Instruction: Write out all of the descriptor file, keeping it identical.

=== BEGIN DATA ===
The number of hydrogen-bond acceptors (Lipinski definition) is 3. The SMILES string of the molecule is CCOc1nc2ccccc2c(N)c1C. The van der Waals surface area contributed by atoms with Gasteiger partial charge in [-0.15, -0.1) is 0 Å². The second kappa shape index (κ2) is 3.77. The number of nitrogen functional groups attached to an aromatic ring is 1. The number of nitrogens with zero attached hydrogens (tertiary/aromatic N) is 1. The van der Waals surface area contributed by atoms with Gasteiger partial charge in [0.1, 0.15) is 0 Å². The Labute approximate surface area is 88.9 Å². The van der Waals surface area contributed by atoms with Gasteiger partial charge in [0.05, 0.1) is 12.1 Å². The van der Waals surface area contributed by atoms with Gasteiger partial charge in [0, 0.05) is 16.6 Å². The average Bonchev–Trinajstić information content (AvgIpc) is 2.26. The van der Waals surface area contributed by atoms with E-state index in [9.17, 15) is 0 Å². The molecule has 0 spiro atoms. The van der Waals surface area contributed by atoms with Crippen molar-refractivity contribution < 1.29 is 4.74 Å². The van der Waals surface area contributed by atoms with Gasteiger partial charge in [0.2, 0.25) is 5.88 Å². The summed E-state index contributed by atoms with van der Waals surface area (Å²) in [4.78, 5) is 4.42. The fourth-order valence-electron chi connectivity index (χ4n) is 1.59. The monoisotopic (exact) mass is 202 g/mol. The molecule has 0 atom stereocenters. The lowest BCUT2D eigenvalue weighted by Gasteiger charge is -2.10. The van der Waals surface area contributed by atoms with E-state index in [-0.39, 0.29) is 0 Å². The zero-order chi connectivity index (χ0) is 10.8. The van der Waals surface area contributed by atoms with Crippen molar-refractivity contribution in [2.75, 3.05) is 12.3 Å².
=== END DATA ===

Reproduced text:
The number of hydrogen-bond acceptors (Lipinski definition) is 3. The SMILES string of the molecule is CCOc1nc2ccccc2c(N)c1C. The van der Waals surface area contributed by atoms with Gasteiger partial charge in [-0.15, -0.1) is 0 Å². The second kappa shape index (κ2) is 3.77. The number of nitrogen functional groups attached to an aromatic ring is 1. The number of nitrogens with zero attached hydrogens (tertiary/aromatic N) is 1. The van der Waals surface area contributed by atoms with Gasteiger partial charge in [0.1, 0.15) is 0 Å². The Labute approximate surface area is 88.9 Å². The van der Waals surface area contributed by atoms with Gasteiger partial charge in [0.05, 0.1) is 12.1 Å². The van der Waals surface area contributed by atoms with Gasteiger partial charge in [0, 0.05) is 16.6 Å². The average Bonchev–Trinajstić information content (AvgIpc) is 2.26. The van der Waals surface area contributed by atoms with E-state index in [9.17, 15) is 0 Å². The molecule has 0 spiro atoms. The van der Waals surface area contributed by atoms with Crippen molar-refractivity contribution < 1.29 is 4.74 Å². The van der Waals surface area contributed by atoms with Gasteiger partial charge in [0.2, 0.25) is 5.88 Å². The summed E-state index contributed by atoms with van der Waals surface area (Å²) in [4.78, 5) is 4.42. The fourth-order valence-electron chi connectivity index (χ4n) is 1.59. The monoisotopic (exact) mass is 202 g/mol. The molecule has 0 atom stereocenters. The lowest BCUT2D eigenvalue weighted by Gasteiger charge is -2.10. The van der Waals surface area contributed by atoms with E-state index in [-0.39, 0.29) is 0 Å². The zero-order chi connectivity index (χ0) is 10.8. The van der Waals surface area contributed by atoms with Crippen molar-refractivity contribution in [2.75, 3.05) is 12.3 Å².